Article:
POSTED: Wednesday, February 3, 2010 at 12:00 PM PT
BY: Nathalie Weinstein
In Portland, myriad cyclists include pizza deliverers, businessmen and women in raincoats, and leisure riders galore. But a proposed bike plan calls for the city to encourage even more people to take up cycling.
“It’s important for the city to aim high (with its bike plan),” said Emily Samstag, a sales representative and bike technician at Bike Gallery in downtown Portland. “I’ve lived in several major cities, and Portland is the only one even remotely right in terms of a balanced transportation plan.”
City Council today will decide whether to invest more than $600 million in planning and projects to increase cycling in Portland over the next 20 years. The Portland Bike Plan for 2030 identifies dozens of projects for improving cycling access, including new trail systems, bike paths and cycle tracks.
But the Portland Bureau of Transportation is facing an extensive backlog of street repairs in the coming years, so it plans to start small in its effort to build the city a world-class biking community. Ellen Vanderslice, PBOT project manager for the bike plan, said her department needs to prove an increased demand for bike projects before money can be pulled from projects intended to aid motor vehicles.
“We don’t have that amount of discretionary funding for any mode of transportation,” Vanderslice said. “To get to a place where we can take funding from cars and give that to bikes, we need to prove that the demand is here first.”
The bike plan includes 10 pages on potential funding sources for projects, including the city’s general transportation revenue, and money from the Oregon Department of Transportation and the federal government. Partnerships with the Metro Greenways program, the Business Energy Tax Credit and city system development charges also are potential sources.
Both Vanderslice and Bicycle Transportation Alliance advocate Michelle Poyourow say the first projects constructed should be bike boulevards. They include signals and devices such as speed bumps to encourage slower driving and increase cyclist safety at intersections. The cost is approximately $250,000 per mile.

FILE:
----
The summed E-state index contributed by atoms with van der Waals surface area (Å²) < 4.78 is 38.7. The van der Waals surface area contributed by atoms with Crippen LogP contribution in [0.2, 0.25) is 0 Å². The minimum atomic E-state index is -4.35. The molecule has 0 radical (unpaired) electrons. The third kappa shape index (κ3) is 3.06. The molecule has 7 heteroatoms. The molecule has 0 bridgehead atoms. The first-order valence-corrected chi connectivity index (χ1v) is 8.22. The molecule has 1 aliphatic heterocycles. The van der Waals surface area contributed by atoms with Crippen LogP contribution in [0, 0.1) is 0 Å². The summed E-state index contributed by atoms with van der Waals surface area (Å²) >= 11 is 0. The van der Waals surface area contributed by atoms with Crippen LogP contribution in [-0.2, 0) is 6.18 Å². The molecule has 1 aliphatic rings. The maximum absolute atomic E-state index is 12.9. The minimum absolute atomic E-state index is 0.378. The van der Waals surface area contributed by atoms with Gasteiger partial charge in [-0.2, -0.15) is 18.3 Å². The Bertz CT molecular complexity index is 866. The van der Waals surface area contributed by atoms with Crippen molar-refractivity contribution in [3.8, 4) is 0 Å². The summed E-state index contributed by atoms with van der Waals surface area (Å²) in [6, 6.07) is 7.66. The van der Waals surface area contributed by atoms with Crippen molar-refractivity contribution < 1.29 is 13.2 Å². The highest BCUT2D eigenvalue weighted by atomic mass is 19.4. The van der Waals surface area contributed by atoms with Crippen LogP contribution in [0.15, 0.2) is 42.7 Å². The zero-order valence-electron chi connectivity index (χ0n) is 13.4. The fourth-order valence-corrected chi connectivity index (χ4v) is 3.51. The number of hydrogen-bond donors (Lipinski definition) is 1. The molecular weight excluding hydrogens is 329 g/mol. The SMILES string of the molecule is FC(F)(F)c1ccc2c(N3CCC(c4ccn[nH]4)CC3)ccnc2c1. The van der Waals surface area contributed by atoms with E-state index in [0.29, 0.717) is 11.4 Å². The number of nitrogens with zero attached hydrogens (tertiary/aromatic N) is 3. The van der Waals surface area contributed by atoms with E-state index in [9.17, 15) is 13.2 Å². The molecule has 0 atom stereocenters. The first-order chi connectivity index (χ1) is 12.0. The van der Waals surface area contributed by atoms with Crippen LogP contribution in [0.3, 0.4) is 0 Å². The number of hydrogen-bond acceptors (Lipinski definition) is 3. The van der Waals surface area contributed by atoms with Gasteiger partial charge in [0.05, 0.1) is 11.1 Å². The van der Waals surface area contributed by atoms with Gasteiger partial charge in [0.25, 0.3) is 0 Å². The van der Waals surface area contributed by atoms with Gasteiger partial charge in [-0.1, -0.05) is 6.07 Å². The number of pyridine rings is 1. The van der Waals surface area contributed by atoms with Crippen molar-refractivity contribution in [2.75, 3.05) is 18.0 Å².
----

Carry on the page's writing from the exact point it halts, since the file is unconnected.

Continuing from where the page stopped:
“Bike boulevards could easily be fast-tracked,” Poyourow said. “They allow us to improve the roads we’ve been using, and they are very affordable.”
Vanderslice said construction of bike boulevards could lead to more cyclists, and increase the likelihood of the city securing federal money for more projects.
“There has been a paradigm shift at the federal level for transportation funding,” Vanderslice said. “Things like health and climate change are in the public eye. Having shovel-ready projects identified that are proven to increase ridership would put us in a good place.”
The bike plan will need multiple funding sources to complete larger projects, such as a new trail in Sullivan’s Gulch that would connect Northeast Lloyd Boulevard to the Interstate 84 bike path. That project would cost $28.7 million.
Vanderslice expects $10 million to $14 million to be available for bike plan projects over the next five years.
“There’s no question that the city will have to develop a new funding source to pay for some of the projects,” Poyourow said. “I think if this plan is adopted, that means Portland is ready to have that conversation.”
If the plan is approved, a task force will be formed and work for nine months to identify project funding. But that doesn’t mean the plan will remain dormant. In fact, Vanderslice said PBOT is presently working on two projects identified in the bike plan: a cycling track near Portland State University and buffered bike lanes along Stark and Oak streets. Those projects are being paid for through the city’s Affordable Transportation Fund, which includes utility franchise fees.
“It has to be a patchwork of things,” Vanderslice said. “People say if we need $600 million that means we need $30 million every year for the next 20 years. It’s not like that. We’ll start with the cost-effective projects. The others will come eventually.”
Samstag said it is important for the city to adopt the plan.
“I don’t know where the funding will come from,” Samstag said, “but I think the plan is very ambitious. It’s important to set an example for the rest of the country.”